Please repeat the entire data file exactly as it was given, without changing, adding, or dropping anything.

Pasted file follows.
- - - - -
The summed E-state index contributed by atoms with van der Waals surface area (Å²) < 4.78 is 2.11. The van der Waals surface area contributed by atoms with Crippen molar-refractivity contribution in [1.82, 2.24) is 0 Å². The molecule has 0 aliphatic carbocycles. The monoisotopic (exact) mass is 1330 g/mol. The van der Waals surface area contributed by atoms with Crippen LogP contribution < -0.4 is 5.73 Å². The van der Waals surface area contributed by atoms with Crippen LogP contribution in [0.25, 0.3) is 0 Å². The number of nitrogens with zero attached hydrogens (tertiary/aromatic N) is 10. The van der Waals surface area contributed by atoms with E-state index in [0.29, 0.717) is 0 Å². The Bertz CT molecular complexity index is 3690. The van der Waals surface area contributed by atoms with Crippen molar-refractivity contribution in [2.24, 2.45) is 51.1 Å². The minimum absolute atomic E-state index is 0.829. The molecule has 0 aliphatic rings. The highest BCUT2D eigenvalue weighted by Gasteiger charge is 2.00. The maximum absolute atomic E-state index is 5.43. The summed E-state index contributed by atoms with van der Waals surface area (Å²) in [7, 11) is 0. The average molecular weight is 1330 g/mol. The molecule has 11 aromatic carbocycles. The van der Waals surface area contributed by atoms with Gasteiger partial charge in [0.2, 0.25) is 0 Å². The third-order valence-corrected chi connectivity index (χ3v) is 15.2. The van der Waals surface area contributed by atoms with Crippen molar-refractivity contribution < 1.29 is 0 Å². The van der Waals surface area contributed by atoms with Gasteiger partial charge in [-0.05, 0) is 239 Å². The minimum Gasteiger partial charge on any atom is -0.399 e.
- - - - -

The summed E-state index contributed by atoms with van der Waals surface area (Å²) < 4.78 is 2.11. The van der Waals surface area contributed by atoms with Crippen molar-refractivity contribution in [1.82, 2.24) is 0 Å². The molecule has 0 aliphatic carbocycles. The monoisotopic (exact) mass is 1330 g/mol. The van der Waals surface area contributed by atoms with Crippen LogP contribution < -0.4 is 5.73 Å². The van der Waals surface area contributed by atoms with Crippen LogP contribution in [0.25, 0.3) is 0 Å². The number of nitrogens with zero attached hydrogens (tertiary/aromatic N) is 10. The van der Waals surface area contributed by atoms with E-state index in [0.29, 0.717) is 0 Å². The Bertz CT molecular complexity index is 3690. The van der Waals surface area contributed by atoms with Crippen molar-refractivity contribution in [2.24, 2.45) is 51.1 Å². The minimum absolute atomic E-state index is 0.829. The molecule has 0 aliphatic rings. The highest BCUT2D eigenvalue weighted by Gasteiger charge is 2.00. The maximum absolute atomic E-state index is 5.43. The summed E-state index contributed by atoms with van der Waals surface area (Å²) in [7, 11) is 0. The average molecular weight is 1330 g/mol. The molecule has 11 aromatic carbocycles. The van der Waals surface area contributed by atoms with Gasteiger partial charge in [0.2, 0.25) is 0 Å². The third-order valence-corrected chi connectivity index (χ3v) is 15.2. The van der Waals surface area contributed by atoms with Crippen molar-refractivity contribution < 1.29 is 0 Å². The van der Waals surface area contributed by atoms with Gasteiger partial charge in [-0.05, 0) is 239 Å². The minimum Gasteiger partial charge on any atom is -0.399 e.